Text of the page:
Two-Bellies gloating was short lived, however, as the Bonnedig, overcome with grief at the loss of brave Daffy, turned their grief to anger and returned to the melee and avenged their fallen leader by slaying his nemesis
The earth shook as Two-Bellies fell to the ground.
Of course, the fact that I omitted to take a picture of the fallen Welsh Warlord while the demise of Two-Bellies is published here for all to witness was purely an oversight on my part.
On the other side of the table, the Viking warbands of Josef and Ruarok stumbled forward.
Josef's unwashed horde passing gingerly between the two hills
Ruarok's Vikings, cast into shadow by the flock of carrion crows flying overhead, that follow their every movement
Back at the real battle, I withdrew my depleted Teulu unit and brought up the fresh one, ready to sweep all before them
I have to say this for Alan. He's never slow at coming forward. Despite facing the prospect of having his Hearthguard ridden down by the rampaging Teulu, he threw his warriors into the Bonnedig and the Hearthguard came to get the Teulu.
The Hearthguard with their rather unsporting two-handed axes earned themselves a complaint to the Welsh Society for the Prevention of Cruelty to Animals by chopping off the legs of 2 of the Teulu mounts, although the complaint could not be proceeded with as the Hearthguard were then trodden into the soil by the hooves of the remaining beasts. The Warriors, however, dispatched the Bonnedig and then using another activation then charged into the 2 Teulu nearest the rough ground. One thing that I keep forgetting to do is to use fatigue to slow down an opponent. We tend to use fatigue only during combat but a fatigue token can be spent to reduce an enemy unit's movement down by one category. If I had remembered this then the warriors would have fallen short of the Teulu. As it was another brave Taff went down.
"Jonesy? Evans? Williams, J.P? Where did you go boyos? Oh heck!"
In the meantime, my warriors had at least got through the ploughed field and were nearing the Sacred Stone. On their flank, though was a bunch of sneaky Anglo-Danish Levy carrying some very, unsporting bows - I mean, what self respecting warrior would carry a weapon that can slay an opponent from twice the range as a noble javelin armed Welshman?
The bows twanged and again an abysmal set of armour saves (actually that's a breach of the Property Misdiscriptions Act as the damned Welsh armour didn't save anybody that night) saw 3 warriors fall. Faced with the choice of staying put and getting shot to bits, or going toe-toe with the pastries, the Taffs roared their famous battle cry "By the Power of Max Boyce's Sacred Jockstrap!" and charged and duly bounced off the Levy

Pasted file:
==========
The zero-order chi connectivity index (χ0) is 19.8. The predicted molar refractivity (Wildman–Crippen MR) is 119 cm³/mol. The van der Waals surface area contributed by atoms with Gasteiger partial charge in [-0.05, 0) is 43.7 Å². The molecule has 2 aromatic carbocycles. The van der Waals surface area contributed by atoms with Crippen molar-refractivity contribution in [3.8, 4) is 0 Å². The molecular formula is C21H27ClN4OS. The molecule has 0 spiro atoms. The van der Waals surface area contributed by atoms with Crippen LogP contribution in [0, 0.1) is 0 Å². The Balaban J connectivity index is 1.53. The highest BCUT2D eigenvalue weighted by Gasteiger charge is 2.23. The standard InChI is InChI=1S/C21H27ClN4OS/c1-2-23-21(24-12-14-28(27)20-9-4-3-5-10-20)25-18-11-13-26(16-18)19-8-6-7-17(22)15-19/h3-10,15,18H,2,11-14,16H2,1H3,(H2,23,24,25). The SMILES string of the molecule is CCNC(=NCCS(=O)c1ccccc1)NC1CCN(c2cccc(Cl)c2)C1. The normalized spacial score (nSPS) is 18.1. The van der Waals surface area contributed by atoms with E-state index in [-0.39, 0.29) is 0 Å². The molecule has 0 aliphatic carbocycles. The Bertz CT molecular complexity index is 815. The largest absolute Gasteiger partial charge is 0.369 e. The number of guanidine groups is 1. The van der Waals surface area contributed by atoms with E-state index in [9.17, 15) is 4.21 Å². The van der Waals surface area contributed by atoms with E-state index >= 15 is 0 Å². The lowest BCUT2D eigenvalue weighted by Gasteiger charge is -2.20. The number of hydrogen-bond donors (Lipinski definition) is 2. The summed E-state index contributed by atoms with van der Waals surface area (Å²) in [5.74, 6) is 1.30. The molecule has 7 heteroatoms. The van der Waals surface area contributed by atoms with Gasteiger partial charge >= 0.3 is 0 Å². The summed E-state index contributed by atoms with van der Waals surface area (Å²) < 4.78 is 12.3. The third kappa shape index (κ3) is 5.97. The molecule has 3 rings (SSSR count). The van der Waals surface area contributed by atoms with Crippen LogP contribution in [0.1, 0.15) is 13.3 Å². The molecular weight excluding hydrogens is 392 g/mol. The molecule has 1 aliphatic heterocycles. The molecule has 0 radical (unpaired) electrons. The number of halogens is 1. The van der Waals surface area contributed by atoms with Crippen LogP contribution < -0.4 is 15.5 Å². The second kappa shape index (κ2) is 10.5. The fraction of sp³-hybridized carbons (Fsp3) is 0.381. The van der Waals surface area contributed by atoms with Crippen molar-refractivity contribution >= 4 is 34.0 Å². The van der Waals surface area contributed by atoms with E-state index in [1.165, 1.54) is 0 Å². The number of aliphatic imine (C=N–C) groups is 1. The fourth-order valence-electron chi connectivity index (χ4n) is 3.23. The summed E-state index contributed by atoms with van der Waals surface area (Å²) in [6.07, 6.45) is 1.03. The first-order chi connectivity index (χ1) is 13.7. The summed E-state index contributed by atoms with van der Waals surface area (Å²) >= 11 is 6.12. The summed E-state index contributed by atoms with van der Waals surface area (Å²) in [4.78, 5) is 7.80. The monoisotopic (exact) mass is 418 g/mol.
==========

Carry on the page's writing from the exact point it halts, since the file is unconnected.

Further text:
Yes I know the Pastries are carrying Javelins but Alan didn't have enough bow armed figures for everybody so we agreed for the purposes of this game that his javelin armed peasants were actually carrying bows - No "WYSIWYG" in this game!
In a scene straight out of the climatic finale of "300", the Levy instead of charging back into the warriors cowardly stood back and fired their weapons. Their arrows blotted out the sun and the Taffs died under the hailstorm.
No more Taffs
On the other side of the table, the 2 Viking warbands were at long last getting to battle with each other. The respective warbands' Berserkers managed the impressive feat of mutually assured destruction by slaying each other to a man. Ruarok's Warlord then closed in on Josef's Warlord and his dog.
Ruarok was triumphant in that clash of Warlords, but in an uncannily similar fashion to what happened to Two-Bellies, Ruarok's Warlord then fell foul of Josef's Viking levy
I was now down to a total of 2 units, 4 figures in total and only 2 Saga dice to roll each turn.
I had forgotten what the Dragon symbol on the Welsh Saga dice looked like it was so long since I rolled one.
Alan's warriors came out of their skulking place in the forest and charged my lone Teulu.
With a predictable result.
Alan's Hearthguard then charged my remaining Teulu unit. Both scored 2 casualties. Unfortunately, that left me with just 1 figure.
The lone Welshman charged
He (meaning me) rolled his combat dice
Honestly, I'm not making this up, that's what he rolled.
Alan's Hearthguard swung back in anger
By now, Josef's warband had managed to reach the Sacred Stone
A furious melee with Alan's Levy then ensued
The Levy were then recoiled
Alan, then performed his "I'll shoot you and you can't hit back tactic". With 3 dice available to him he scored - 3 hits
The Levy then charged in finished off Josef's last warrior (no fatherly love being shown in this game!)
Ruarok, had 1 warrior unit in range of the Sacred Stone but Alan played his "Intimidation" ability and cancelled that unit's activation meaning Ruarok could not reach the stone to contest it before the end of the game.
The Welsh Warband now forming part of Alan's victory point pile.
So the game ended. Alan was a runaway winner, with Josef in second place, followed by Ruarok and me in a distant fourth place. "Fourth" sounds so much better than "last" don't you think?
Ruarok enjoyed his first game of Saga and is keen to play again. Josef showed that he had learnt plenty from his practise games to show that he knew how to handle a warband and Alan enjoyed his 10 minutes of bragging rights.
Me? I'm playing Malifaux on Monday. Now that's a game that doesn't use DICE!!